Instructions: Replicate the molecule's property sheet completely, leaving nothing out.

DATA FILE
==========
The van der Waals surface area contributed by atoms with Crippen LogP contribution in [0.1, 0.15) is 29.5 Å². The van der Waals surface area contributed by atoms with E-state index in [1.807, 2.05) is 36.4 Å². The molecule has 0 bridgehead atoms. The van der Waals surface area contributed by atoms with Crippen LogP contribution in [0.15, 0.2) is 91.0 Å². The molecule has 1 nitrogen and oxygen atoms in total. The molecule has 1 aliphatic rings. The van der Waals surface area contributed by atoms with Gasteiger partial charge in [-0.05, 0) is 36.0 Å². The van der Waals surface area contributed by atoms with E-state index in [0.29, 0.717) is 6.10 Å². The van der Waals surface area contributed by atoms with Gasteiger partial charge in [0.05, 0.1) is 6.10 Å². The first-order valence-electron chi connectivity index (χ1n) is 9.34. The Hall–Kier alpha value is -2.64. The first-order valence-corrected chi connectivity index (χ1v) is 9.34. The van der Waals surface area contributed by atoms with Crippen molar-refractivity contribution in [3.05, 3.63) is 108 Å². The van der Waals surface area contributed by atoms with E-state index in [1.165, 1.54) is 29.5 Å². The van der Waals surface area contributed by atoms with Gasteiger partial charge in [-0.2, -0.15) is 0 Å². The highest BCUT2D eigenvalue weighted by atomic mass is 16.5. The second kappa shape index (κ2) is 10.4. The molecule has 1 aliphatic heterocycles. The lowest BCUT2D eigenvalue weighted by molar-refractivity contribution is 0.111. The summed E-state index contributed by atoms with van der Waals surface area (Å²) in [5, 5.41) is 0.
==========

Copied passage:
The van der Waals surface area contributed by atoms with Crippen LogP contribution in [0.1, 0.15) is 29.5 Å². The van der Waals surface area contributed by atoms with E-state index in [1.807, 2.05) is 36.4 Å². The molecule has 0 bridgehead atoms. The van der Waals surface area contributed by atoms with Crippen LogP contribution in [0.15, 0.2) is 91.0 Å². The molecule has 1 nitrogen and oxygen atoms in total. The molecule has 1 aliphatic rings. The van der Waals surface area contributed by atoms with Gasteiger partial charge in [-0.05, 0) is 36.0 Å². The van der Waals surface area contributed by atoms with E-state index in [0.29, 0.717) is 6.10 Å². The van der Waals surface area contributed by atoms with Gasteiger partial charge in [0.05, 0.1) is 6.10 Å². The first-order valence-electron chi connectivity index (χ1n) is 9.34. The Hall–Kier alpha value is -2.64. The first-order valence-corrected chi connectivity index (χ1v) is 9.34. The van der Waals surface area contributed by atoms with Crippen molar-refractivity contribution in [3.05, 3.63) is 108 Å². The van der Waals surface area contributed by atoms with E-state index in [1.165, 1.54) is 29.5 Å². The van der Waals surface area contributed by atoms with Gasteiger partial charge in [-0.2, -0.15) is 0 Å². The highest BCUT2D eigenvalue weighted by atomic mass is 16.5. The second kappa shape index (κ2) is 10.4. The molecule has 1 aliphatic heterocycles. The lowest BCUT2D eigenvalue weighted by molar-refractivity contribution is 0.111. The summed E-state index contributed by atoms with van der Waals surface area (Å²) in [5, 5.41) is 0.